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Serbia's new inclusion in Index highlights potential benefits of investing outside indexes

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Serbia's new inclusion in Index highlights potential benefits of investing outside indexes

Boston - On June 30, Serbia officially became a part of the JPMorgan Government Bond Index - Emerging Markets (JPM GBI-EM) index family — a substantive acknowledgment of the large strides the country has made over the past decade in taming inflation, fiscal consolidation and other major reform initiatives.

"Serbia serves as an example of the importance of policy and the idea that economies can reform with time and consistent effort. Just as importantly, the country illustrates the potential for alpha in the EM debt sector for those willing to invest the time and effort to go beyond the narrow confines of common indexes."
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By Emerging Markets TeamEaton Vance Management

Boston - On June 30, Serbia officially became a part of the JPMorgan Government Bond Index - Emerging Markets (JPM GBI-EM) index family — a substantive acknowledgment of the large strides the country has made over the past decade in taming inflation, fiscal consolidation and other major reform initiatives.

For the Eaton Vance emerging markets (EM) team, Serbia also represents a case study in the tremendous potential that we see in countries outside the major EM benchmarks for managers willing to devote the time, resources and expertise required for such investments. We believe it is useful to recap some of the milestones of Serbia's journey as a guide to investors seeking value in the sector.

The Promise

A decade ago, when the EM team first established a position in Serbian assets, the country was struggling with an unreformed socialist economy and rebuilding society following the Balkan and Kosovo wars of the 1990s. With an unloved reputation in the West, and given issues like high and volatile inflation, weak growth, and a small and illiquid local debt market, most investors passed over Serbia in favor of the larger names found in the GBI-EM benchmark.

But there were a number of reasons why the Eaton Vance EM team, which had "feet on the ground" building a burgeoning local contact network, saw the potential for fundamental reform.

The political spectrum had narrowed and most Serbs found themselves in favor of moving toward a market economy and leaning toward Western Europe. Global manufacturers began making small but consistent investments in production capacity onshore. The central bank began to take inflation more seriously, instituting a policy of high real interest rates and encouraging more trust in the local currency. Policymakers were eager to engage with the few foreign debt investors attracted by the double-digit yields.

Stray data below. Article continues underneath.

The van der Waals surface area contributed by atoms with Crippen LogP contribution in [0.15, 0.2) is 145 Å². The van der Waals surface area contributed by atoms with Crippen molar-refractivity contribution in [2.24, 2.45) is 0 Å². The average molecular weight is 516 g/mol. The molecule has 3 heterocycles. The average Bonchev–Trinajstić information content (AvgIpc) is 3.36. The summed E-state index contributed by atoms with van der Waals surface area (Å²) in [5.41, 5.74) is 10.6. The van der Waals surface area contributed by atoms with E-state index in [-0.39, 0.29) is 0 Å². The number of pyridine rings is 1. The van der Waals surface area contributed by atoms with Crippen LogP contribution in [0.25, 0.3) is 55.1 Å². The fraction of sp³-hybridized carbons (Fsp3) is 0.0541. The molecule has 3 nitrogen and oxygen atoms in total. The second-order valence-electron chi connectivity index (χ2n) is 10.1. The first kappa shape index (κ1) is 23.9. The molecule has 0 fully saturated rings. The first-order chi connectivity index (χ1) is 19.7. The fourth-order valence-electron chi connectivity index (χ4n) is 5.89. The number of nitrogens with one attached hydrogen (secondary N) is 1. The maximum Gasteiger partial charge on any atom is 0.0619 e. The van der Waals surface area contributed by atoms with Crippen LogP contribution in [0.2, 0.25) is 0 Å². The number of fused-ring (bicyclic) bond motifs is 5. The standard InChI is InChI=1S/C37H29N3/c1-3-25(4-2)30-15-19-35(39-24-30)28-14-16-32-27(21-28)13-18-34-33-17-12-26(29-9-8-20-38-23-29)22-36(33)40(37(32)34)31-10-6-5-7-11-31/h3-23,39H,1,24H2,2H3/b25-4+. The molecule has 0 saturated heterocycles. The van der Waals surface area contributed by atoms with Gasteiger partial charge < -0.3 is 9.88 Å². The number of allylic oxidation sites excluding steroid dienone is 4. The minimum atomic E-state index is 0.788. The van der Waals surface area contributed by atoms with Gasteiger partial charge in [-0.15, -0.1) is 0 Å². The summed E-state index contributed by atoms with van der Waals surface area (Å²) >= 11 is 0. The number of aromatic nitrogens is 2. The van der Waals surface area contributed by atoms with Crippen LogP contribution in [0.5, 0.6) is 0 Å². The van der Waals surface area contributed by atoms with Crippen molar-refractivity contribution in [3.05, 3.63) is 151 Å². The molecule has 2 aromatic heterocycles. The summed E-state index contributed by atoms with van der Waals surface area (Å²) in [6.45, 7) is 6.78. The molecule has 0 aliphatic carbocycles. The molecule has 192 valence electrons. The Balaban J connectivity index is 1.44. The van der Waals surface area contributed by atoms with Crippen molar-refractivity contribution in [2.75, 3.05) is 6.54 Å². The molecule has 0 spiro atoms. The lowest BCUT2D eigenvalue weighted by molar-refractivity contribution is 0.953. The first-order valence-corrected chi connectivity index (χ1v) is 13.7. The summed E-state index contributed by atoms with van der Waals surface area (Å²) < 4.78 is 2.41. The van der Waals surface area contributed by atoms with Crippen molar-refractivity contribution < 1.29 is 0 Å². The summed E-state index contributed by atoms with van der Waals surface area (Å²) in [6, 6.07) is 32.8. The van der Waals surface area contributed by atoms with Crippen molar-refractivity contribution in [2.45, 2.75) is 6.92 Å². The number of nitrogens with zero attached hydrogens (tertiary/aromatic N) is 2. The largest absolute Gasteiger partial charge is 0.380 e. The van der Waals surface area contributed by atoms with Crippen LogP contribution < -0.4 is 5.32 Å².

The Commitment to Reform

In the early years, Serbia provided a classic frontier-market wild ride, including an unexpected political changeover in 2012 that ushered in the rule of the Serbian Progressive Party (SNS). After a few years of fits and starts, toward the middle of the decade, the government, led by then Prime Minister (now President) Aleksandar Vučić embarked on an economic liberalization program, backed by successive IMF programs, with concrete reforms such as:

  • Closing or privatizing failing state-owned enterprises
  • Restructuring and downsizing large public utilities
  • Consolidating the fiscal deficit, from 6.4% of GDP in 2012 to a surplus of 1.37% in 2017
  • Reducing the bloated public sector wage and pension bills
  • Reforming various pieces of legislature to encourage foreign investment

Concurrently, the National Bank, led by Governor Jorgovanka Tabaković was:

  • Cleaning up the banking sector, including a reduction of nonperforming loans
  • Pursuing a policy of international reserve accumulation and FX stability relative to the euro

As the risk premium of the country fell, the nascent market rewarded these steps by taking long-end yields on Serbian debt from about 12% in 2015 to just under 5% by the end of 2018.

The Payoff

As these measures were put in place, better macroeconomic outcomes soon followed. Growth reached 4.0% in 2019, public debt fell from 71% in 2015 to 53% in 2019, and foreign direct investment grew to 7.73% of GDP that same year, helping boost the auto sector, among other industries. When COVID-19 hit, Serbia had generated enough macroeconomic space to respond quickly and decisively and is expected to be among the fastest countries in the world to rebound, having already regained its pre-COVID level of GDP in Q1 this year.

In the past three years, Serbia has begun to enjoy a reputation as a well-managed, stable Central European country. More and more, investors have been forced to take notice, helping create sufficient liquidity to allow for GBI-EM inclusion. We expect this achievement to increase demand and continue to boost local asset prices, even as yields have fallen to 3.25%.

Bottom line: Serbia serves as an example of the importance of policy and the idea that economies can reform themselves with time and consistent effort. Just as importantly, the country illustrates the potential for alpha in the EM debt sector for those willing to invest the time and effort to go beyond the narrow confines of common indexes.